|This article requires illustration in the form of diagrams|
|This article requires additional photographic illustration — Better examples would be great. Preferably a columnar keyboard with more column offsets than the ErgoDox|
In keyboarding parlance, staggering refers to the rows or columns of a keyboard being set offset to one-another.
Classic typewriter keyboard
The classic QWERTY typewriter keyboard layout has offsets between key rows, and the offsets are not the same. Thus, it is double staggered. The offsets are 1/2 key, 1/4 key and 1/2 key respectively.
The reason for this staggering was to allow equal distance between arms from each key to the type-writing mechanism.
There are also computer keyboards with an equal offset of 1/2 key. These days, most keyboards with this layout are point-of-sale keyboards. Vintage keyboards from the Eastern Europe often had this layout, as did several keyboards from Commodore, including the Commodore 128.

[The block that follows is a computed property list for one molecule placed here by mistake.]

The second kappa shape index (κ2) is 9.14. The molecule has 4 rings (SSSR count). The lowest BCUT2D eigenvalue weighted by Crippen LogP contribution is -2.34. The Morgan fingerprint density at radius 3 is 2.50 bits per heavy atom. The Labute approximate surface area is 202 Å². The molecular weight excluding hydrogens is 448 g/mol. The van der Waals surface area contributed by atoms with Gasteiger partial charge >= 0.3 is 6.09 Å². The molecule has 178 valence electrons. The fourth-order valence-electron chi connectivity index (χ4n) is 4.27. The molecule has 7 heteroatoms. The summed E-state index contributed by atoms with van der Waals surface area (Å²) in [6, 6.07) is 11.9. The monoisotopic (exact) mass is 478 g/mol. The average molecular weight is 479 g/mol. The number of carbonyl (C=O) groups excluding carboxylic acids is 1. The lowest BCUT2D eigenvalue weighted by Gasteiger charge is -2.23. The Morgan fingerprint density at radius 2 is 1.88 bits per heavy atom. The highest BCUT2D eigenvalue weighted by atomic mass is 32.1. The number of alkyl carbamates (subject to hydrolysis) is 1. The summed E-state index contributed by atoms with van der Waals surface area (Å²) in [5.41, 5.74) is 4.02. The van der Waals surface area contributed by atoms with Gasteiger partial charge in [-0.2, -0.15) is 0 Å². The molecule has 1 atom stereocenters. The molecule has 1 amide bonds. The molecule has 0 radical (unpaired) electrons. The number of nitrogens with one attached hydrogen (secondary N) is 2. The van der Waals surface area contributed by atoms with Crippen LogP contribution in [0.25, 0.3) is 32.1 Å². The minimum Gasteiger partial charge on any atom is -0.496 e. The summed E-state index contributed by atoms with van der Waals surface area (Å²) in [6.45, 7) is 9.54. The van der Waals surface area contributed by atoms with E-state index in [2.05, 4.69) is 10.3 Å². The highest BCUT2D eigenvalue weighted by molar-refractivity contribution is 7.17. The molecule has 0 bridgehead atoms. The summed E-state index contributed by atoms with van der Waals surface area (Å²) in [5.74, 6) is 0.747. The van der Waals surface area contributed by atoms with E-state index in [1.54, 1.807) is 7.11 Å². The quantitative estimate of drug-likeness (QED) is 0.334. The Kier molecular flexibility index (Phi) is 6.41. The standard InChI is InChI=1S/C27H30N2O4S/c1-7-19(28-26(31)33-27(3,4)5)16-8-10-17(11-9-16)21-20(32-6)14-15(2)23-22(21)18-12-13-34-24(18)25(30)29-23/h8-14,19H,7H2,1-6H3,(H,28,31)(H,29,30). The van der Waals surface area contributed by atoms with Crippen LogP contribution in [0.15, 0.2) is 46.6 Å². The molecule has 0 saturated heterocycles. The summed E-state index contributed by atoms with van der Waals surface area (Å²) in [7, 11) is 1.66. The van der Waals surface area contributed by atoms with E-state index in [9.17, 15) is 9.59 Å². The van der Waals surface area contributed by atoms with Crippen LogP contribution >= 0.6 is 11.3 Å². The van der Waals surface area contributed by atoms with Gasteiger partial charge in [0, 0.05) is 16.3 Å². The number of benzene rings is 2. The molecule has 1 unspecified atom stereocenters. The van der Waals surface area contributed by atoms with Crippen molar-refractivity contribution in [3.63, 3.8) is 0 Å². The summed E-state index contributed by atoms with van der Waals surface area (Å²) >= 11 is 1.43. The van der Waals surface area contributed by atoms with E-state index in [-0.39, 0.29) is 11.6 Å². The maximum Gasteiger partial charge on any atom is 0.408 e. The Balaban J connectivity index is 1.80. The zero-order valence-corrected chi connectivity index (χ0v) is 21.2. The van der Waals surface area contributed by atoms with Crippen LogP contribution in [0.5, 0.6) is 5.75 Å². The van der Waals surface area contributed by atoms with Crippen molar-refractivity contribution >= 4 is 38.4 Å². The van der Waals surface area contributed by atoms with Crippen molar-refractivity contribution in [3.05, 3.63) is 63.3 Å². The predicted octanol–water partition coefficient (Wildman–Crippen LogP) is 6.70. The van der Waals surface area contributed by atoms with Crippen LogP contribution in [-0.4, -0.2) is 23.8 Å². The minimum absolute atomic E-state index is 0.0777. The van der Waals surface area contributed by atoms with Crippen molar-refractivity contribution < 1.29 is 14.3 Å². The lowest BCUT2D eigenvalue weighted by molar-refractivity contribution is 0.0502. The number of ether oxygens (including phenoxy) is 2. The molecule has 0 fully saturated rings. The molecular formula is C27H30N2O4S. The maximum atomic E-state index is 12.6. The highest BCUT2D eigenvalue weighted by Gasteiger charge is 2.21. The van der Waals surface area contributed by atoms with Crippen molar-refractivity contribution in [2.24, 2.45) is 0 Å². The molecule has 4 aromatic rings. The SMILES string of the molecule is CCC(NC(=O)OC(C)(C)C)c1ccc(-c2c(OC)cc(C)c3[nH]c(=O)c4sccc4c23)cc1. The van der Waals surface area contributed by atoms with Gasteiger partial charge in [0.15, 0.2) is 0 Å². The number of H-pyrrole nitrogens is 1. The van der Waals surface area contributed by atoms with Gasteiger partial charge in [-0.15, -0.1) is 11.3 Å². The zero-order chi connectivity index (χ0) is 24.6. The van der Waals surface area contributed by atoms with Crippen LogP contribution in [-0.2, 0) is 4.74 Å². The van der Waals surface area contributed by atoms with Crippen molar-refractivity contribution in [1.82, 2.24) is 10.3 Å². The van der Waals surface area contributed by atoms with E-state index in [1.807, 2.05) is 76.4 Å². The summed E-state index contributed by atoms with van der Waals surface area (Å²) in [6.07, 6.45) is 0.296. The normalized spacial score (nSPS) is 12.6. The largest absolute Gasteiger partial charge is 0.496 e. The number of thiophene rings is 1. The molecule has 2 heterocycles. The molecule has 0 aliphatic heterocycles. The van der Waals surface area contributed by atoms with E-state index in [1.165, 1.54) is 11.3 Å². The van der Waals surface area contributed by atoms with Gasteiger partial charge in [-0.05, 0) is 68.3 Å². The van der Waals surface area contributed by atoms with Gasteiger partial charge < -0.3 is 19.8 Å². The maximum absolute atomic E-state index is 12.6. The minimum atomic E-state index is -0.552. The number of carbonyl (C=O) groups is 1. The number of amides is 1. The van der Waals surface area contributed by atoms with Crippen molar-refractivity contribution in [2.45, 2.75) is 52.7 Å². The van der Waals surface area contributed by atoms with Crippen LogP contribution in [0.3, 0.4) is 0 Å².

Here are simplified versions of the various keyboard staggers. The last one is called matrix, ortholinear or orthogonal stagger, although it does not have any stagger at all.
A symmetric stagger is a row-oriented layout organised into a left and a right half, for the left and the right hand respectively. On each half, the row offsets are the same and opposite of the other half.
Many "ergonomic" keyboards have instead keys organised in a columnar layout with offsets between columns. The offsets are most often not the same - if it was, then it would be equivalent to symmetric stagger.
Columnar layouts are sometimes called column-staggered
A keyboard layout with no staggering is called matrix layout or ortho-linear (or ortholinear) layout. The term "ortho-linear" was coined by TypeMatrix.[Citation needed]
Matrix layouts are believed by some to help with RSI symptoms but no research can be found on this subject.
- OLKB.com — https://olkb.com/reference/primer/